Learning to be Vulnerable with Pain
When I was 18, I was taken into my first surgery. They told me I had a mass on my ovary and to be honest, I wasn’t sure what to think. All the questions and fears overwhelmed me and all the ‘what ifs’ were too much to handle.
Since then I’ve dealt with 3 more surgeries. All have helped relieve the pain for a short period of time. I’ve tried PT; crazy exercises, natural remedies, you name it. I’ve also tried several medications to try to help with the pain and to prevent more issues caused by my diagnosis of endometrioses. This will always be a part of my life. There is no cure.
I hate that I deal with this pain. I hate that my body doesn’t work right. I hate that this world is broken.
The fears and lies I first faced at 18 are still here and I continue to struggle through them. The chronic pelvic/back pain has been unbearable at times and effects my daily life. However, I know I’m not alone. I have God and I have my people. I haven’t always done a good job of sharing my suffering with others, and allowing others to care for me but I am learning. I know God has always been here walking with me.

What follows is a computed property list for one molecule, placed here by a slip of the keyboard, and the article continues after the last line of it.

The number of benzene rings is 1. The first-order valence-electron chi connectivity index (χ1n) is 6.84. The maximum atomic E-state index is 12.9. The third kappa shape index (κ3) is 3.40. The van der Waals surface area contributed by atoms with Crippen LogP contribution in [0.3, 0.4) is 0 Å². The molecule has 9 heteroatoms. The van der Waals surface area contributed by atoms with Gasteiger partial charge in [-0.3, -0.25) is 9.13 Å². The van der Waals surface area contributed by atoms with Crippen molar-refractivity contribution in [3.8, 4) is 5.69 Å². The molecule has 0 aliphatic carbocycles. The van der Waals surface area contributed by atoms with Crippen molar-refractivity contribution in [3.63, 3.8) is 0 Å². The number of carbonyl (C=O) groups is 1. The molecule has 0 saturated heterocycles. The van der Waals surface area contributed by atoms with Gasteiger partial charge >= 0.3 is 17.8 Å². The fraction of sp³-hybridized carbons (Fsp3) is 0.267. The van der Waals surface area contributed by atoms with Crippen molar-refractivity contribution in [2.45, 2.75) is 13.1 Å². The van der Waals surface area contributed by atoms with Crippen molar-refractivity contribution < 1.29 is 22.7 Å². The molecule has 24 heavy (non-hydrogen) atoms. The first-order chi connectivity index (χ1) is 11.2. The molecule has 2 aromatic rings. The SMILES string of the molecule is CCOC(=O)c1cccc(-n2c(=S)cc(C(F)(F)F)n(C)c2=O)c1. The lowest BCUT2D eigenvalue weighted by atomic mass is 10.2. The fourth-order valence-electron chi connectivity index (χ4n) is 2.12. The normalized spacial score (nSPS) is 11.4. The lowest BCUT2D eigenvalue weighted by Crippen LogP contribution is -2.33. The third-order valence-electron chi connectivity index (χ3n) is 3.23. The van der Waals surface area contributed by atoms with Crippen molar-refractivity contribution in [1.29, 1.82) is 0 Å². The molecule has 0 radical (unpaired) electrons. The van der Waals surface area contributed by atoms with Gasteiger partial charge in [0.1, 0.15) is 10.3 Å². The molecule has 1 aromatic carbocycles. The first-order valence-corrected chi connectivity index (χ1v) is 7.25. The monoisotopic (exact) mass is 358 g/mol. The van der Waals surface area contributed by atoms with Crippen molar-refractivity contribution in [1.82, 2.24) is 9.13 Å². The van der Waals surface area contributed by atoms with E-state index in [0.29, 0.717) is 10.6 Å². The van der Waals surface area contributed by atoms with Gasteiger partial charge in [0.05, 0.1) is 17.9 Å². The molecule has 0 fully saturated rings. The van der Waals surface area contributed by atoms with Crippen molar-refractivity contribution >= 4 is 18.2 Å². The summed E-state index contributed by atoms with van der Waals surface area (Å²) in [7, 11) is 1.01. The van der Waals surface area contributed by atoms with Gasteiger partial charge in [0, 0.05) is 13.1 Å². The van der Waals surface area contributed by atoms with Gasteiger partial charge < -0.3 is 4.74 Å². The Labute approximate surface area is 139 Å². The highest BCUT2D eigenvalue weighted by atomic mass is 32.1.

Through all this, I’m learning how to be vulnerable about my pain with a few close friends (though it’s super hard). I’ve had to navigate what it means to let others carry this burden with me, even if that means opening up to more disappointment or hurt because people don’t always knowing how to respond. Yet, God has used specific instances to show me that it’s worth the risk.
I’ve had people take me to the hospital, visit me through past recoveries. I’ve had people ask me how I am feeling, giving me freedom to be honest when I am not doing well. It has lessened the burden, even though the pain is still there.
I have found that as I walk with people and people walk with me, it doesn’t fix the suffering; I’ve wept with friends who’s babies died, attended funerals of friend’s grandparent, and even had to follow up with others after hard conversations; all these things didn’t fix the suffering, nor did they take the pain away. But being present in the moment has always been better then empty words.
“Words aren’t remembered, presence is.”
I’ve found things feel lighter when I know someone is aching and praying for me during a bad day. While people can’t be a pain killer, community can be a lie killer. They remind me that my pain and diagnosis isn’t my identity or the final say on my value of who I am but that God is and it all reminds me I’m not alone.